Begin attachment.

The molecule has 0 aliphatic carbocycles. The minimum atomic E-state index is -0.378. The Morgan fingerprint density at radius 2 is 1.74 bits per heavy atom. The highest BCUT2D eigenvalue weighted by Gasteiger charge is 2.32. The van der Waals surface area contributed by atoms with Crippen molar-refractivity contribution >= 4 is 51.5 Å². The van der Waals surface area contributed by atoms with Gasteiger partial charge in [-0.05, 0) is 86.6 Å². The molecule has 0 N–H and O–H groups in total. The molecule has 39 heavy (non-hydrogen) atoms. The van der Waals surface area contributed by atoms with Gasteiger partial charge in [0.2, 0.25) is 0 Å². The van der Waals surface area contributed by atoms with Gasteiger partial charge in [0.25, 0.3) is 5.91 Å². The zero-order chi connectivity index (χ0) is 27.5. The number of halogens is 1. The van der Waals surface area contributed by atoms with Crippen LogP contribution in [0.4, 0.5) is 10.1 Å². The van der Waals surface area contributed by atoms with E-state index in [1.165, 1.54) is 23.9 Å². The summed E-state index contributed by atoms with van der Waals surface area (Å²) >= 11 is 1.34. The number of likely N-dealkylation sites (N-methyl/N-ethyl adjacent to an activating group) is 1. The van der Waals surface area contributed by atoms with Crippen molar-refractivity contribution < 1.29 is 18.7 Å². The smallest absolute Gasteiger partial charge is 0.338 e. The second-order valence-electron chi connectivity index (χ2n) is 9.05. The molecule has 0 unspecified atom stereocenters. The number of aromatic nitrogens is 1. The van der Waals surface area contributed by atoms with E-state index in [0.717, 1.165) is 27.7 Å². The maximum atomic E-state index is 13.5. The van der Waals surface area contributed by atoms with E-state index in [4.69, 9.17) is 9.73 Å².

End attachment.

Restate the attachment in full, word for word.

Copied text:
The molecule has 0 aliphatic carbocycles. The minimum atomic E-state index is -0.378. The Morgan fingerprint density at radius 2 is 1.74 bits per heavy atom. The highest BCUT2D eigenvalue weighted by Gasteiger charge is 2.32. The van der Waals surface area contributed by atoms with Crippen molar-refractivity contribution >= 4 is 51.5 Å². The van der Waals surface area contributed by atoms with Gasteiger partial charge in [-0.05, 0) is 86.6 Å². The molecule has 0 N–H and O–H groups in total. The molecule has 39 heavy (non-hydrogen) atoms. The van der Waals surface area contributed by atoms with Gasteiger partial charge in [0.2, 0.25) is 0 Å². The van der Waals surface area contributed by atoms with Gasteiger partial charge in [0.25, 0.3) is 5.91 Å². The zero-order chi connectivity index (χ0) is 27.5. The number of halogens is 1. The van der Waals surface area contributed by atoms with Crippen LogP contribution in [0.4, 0.5) is 10.1 Å². The van der Waals surface area contributed by atoms with E-state index in [1.165, 1.54) is 23.9 Å². The summed E-state index contributed by atoms with van der Waals surface area (Å²) >= 11 is 1.34. The number of likely N-dealkylation sites (N-methyl/N-ethyl adjacent to an activating group) is 1. The van der Waals surface area contributed by atoms with Crippen molar-refractivity contribution < 1.29 is 18.7 Å². The smallest absolute Gasteiger partial charge is 0.338 e. The second-order valence-electron chi connectivity index (χ2n) is 9.05. The molecule has 0 unspecified atom stereocenters. The number of aromatic nitrogens is 1. The van der Waals surface area contributed by atoms with E-state index in [0.717, 1.165) is 27.7 Å². The maximum atomic E-state index is 13.5. The van der Waals surface area contributed by atoms with E-state index in [4.69, 9.17) is 9.73 Å².